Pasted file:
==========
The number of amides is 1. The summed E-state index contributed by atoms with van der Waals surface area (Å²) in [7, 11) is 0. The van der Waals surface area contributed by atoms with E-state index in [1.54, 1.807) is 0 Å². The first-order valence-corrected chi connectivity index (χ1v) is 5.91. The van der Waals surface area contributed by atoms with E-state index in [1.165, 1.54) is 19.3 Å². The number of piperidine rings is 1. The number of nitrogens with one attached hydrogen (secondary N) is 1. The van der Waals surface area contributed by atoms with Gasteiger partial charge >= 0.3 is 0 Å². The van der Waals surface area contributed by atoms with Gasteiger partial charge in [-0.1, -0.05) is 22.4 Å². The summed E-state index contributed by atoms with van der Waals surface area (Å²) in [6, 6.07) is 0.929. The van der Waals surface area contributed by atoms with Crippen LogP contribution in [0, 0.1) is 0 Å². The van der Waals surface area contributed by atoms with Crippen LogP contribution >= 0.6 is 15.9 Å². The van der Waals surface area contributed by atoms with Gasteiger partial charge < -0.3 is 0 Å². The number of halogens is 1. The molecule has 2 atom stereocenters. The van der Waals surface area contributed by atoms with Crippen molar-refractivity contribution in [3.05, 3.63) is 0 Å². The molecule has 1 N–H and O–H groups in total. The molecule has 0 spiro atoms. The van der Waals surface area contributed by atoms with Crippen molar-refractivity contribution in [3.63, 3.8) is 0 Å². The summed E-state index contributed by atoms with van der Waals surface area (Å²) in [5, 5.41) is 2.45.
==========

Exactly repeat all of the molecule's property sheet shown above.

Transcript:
The number of amides is 1. The summed E-state index contributed by atoms with van der Waals surface area (Å²) in [7, 11) is 0. The van der Waals surface area contributed by atoms with E-state index in [1.54, 1.807) is 0 Å². The first-order valence-corrected chi connectivity index (χ1v) is 5.91. The van der Waals surface area contributed by atoms with E-state index in [1.165, 1.54) is 19.3 Å². The number of piperidine rings is 1. The number of nitrogens with one attached hydrogen (secondary N) is 1. The van der Waals surface area contributed by atoms with Gasteiger partial charge >= 0.3 is 0 Å². The van der Waals surface area contributed by atoms with Gasteiger partial charge in [-0.1, -0.05) is 22.4 Å². The summed E-state index contributed by atoms with van der Waals surface area (Å²) in [6, 6.07) is 0.929. The van der Waals surface area contributed by atoms with Crippen LogP contribution in [0, 0.1) is 0 Å². The van der Waals surface area contributed by atoms with Crippen LogP contribution >= 0.6 is 15.9 Å². The van der Waals surface area contributed by atoms with Gasteiger partial charge < -0.3 is 0 Å². The number of halogens is 1. The molecule has 2 atom stereocenters. The van der Waals surface area contributed by atoms with Crippen molar-refractivity contribution in [3.05, 3.63) is 0 Å². The molecule has 1 N–H and O–H groups in total. The molecule has 0 spiro atoms. The van der Waals surface area contributed by atoms with Crippen molar-refractivity contribution in [3.63, 3.8) is 0 Å². The summed E-state index contributed by atoms with van der Waals surface area (Å²) in [5, 5.41) is 2.45.